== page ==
The Rhodes scholar’s “relentless focus on the facts, the law, and the constitution” saved Bill Clinton’s Presidency. Now that his most famous client has departed the White House, what’s on the mind of the man many call “the smartest lawyer in Washington?”


Fall/Winter 2001

30 Minutes with David Kendall

by Jim Amidon

No Wabash College alumnus has been more involved in late 20th-century United States history than David E. Kendall.

He’s been in and out of the national media spotlight since he graduated from Wabash in 1966—even before, when he spent the summer of 1964 with Freedom Riders registering African-American voters in Mississippi.

The College’s last Rhodes Scholarship recipient earned a master’s degree in English literature at Oxford University. He earned his law degree at Yale in 1971, where he met Hillary Rodham and Bill Clinton and developed a friendship that would continue over the next 30 years.

He completed a clerkship for Supreme Court Justice Byron White the following year. After a tour on active duty in the Army, Kendall began work as a civil rights lawyer with the NAACP Legal Defense and Education Fund in 1973 and litigated several anti-capital punishment cases. He argued successfully before the Supreme Court in the 1977 landmark case Coker v. Georgia, a decision that forbade the death penalty for non-murder crimes on the basis that it was “grossly disproportionate and excessive punishment."

His belief that the death penalty “demeans society” compelled his defense of murderers Gary Gilmore, John Spenkelink, and others. While Gilmore agreed to be executed, Spenkelink, whose appeal was driven by Kendall, was the first person involuntarily put to death in the United States in 12 years. In a 1979 speech at Wabash, a youthful Kendall argued that Americans only put up with the death penalty because it was done under a “cloak of secrecy.” He also predicted that, by the turn of the century, the death penalty would be abolished on moral grounds.

He joined the high-powered Washington law practice of Williams & Connolly in 1978, a firm known for its discretion. Kendall worked closely with senior partner Edward Bennett Williams and began a long career of First Amendment defense. His clients included publications ranging from the National Enquirer to the National Review, from Playboy to the Washington Post. Kendall led the Post’s successful 1985 defense in a $1.8 million libel suit brought by Mobil Oil President William Tavoulareas. The U.S. Court of Appeals judge who wrote the decision in the 7-1 appellate victory for the Post was none other than Kenneth Starr.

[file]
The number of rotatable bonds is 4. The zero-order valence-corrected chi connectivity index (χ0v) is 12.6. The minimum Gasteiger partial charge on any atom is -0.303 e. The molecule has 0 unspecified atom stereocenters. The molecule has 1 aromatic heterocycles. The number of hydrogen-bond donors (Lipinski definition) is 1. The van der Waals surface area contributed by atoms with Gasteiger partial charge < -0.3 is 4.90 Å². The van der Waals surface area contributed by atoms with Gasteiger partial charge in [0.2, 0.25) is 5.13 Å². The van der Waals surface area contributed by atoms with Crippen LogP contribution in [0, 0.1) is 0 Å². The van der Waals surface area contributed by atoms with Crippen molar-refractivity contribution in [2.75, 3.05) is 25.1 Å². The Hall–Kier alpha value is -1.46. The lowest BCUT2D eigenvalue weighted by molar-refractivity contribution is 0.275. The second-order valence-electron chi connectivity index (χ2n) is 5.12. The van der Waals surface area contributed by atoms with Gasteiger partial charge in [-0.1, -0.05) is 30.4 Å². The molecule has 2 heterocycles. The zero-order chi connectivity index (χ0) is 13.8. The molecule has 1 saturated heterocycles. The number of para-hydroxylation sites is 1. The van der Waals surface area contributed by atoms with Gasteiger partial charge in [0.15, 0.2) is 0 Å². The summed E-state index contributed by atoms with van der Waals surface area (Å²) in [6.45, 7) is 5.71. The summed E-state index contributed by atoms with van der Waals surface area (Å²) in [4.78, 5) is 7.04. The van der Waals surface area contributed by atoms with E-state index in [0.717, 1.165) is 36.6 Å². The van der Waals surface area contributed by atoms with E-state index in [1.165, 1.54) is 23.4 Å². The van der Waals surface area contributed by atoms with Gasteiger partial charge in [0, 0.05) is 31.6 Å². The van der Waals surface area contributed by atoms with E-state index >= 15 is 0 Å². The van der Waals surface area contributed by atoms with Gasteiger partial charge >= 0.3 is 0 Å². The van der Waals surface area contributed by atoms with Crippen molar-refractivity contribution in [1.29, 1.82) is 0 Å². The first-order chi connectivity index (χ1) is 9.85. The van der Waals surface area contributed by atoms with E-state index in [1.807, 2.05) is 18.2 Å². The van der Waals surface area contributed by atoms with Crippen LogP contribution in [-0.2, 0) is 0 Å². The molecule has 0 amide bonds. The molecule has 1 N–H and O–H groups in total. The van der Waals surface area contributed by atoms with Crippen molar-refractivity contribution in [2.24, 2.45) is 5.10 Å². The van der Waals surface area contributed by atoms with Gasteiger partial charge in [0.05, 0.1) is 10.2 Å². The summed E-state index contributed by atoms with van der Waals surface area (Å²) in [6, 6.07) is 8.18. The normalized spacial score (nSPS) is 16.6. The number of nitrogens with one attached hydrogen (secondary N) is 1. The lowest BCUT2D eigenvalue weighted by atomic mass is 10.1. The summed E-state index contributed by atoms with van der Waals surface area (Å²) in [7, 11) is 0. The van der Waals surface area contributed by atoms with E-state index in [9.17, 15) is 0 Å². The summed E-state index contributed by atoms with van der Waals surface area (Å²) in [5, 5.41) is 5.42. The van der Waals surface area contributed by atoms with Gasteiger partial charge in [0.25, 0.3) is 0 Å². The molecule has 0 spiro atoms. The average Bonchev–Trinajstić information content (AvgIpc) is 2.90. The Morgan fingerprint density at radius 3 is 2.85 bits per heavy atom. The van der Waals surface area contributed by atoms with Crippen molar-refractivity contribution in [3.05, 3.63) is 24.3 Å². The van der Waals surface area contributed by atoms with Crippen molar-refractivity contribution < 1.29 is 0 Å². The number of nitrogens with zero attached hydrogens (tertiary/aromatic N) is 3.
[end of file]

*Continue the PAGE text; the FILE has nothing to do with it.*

Kendall is known as a voracious reader and has been dubbed the “busiest” and “smartest” lawyer in Washington. And he may be the beltway’s quietest major player. He had been President Clinton’s attorney for months before anyone outside Williams & Connolly knew it. Only when the White House announced that the documents from the late Deputy White House Counsel Vincent Foster’s former office had been moved to Kendall’s office did the world find out that he was representing the First Couple.

Steve Umin, a W&C senior partner, once publicly questioned what the Whitewater and subsequent impeachment trials had done to Kendall’s personal life. Kendall and his wife, Anne, a psychologist, are the parents of three children—Matthew, Elizabeth, and Will. He credits his family with keeping his ego in check during the media circus that enveloped his life in the late 1990s.

With Whitewater and impeachment largely behind him, Kendall has once again stepped into the spotlight. His latest interest lies in intellectual property issues with regard to the new media, the Internet, and the protection of original, creative materials on CDs, DVDs, and the Internet.

Wabash Magazine has been anxious to talk with Kendall since his last visit to Wabash for a lecture on politics and the media in early 1995. The events of the last six years led us to wait for an interview until Kendall returned in early September for his 35th class reunion. Wabash Director of Public Affairs Jim Amidon ’87 sat down to talk with him just three days before the tragic terrorist attacks in New York City, Washington, and Pennsylvania.

“It was immediately clear that Kendall has a real fondness for Wabash and likes to return when his schedule permits, and that everything we’ve read about him in terms of intellect is true,” Amidon says. “He is also said to be a lousy interview because he’s so discreet, but I found him to be perfectly open and engaging. Knowing he wouldn’t violate attorney-client privilege, we chose not to focus on President Clinton, and instead asked a wide range of questions we thought the average Wabash alumnus would want to ask.”

Proceed to the interview

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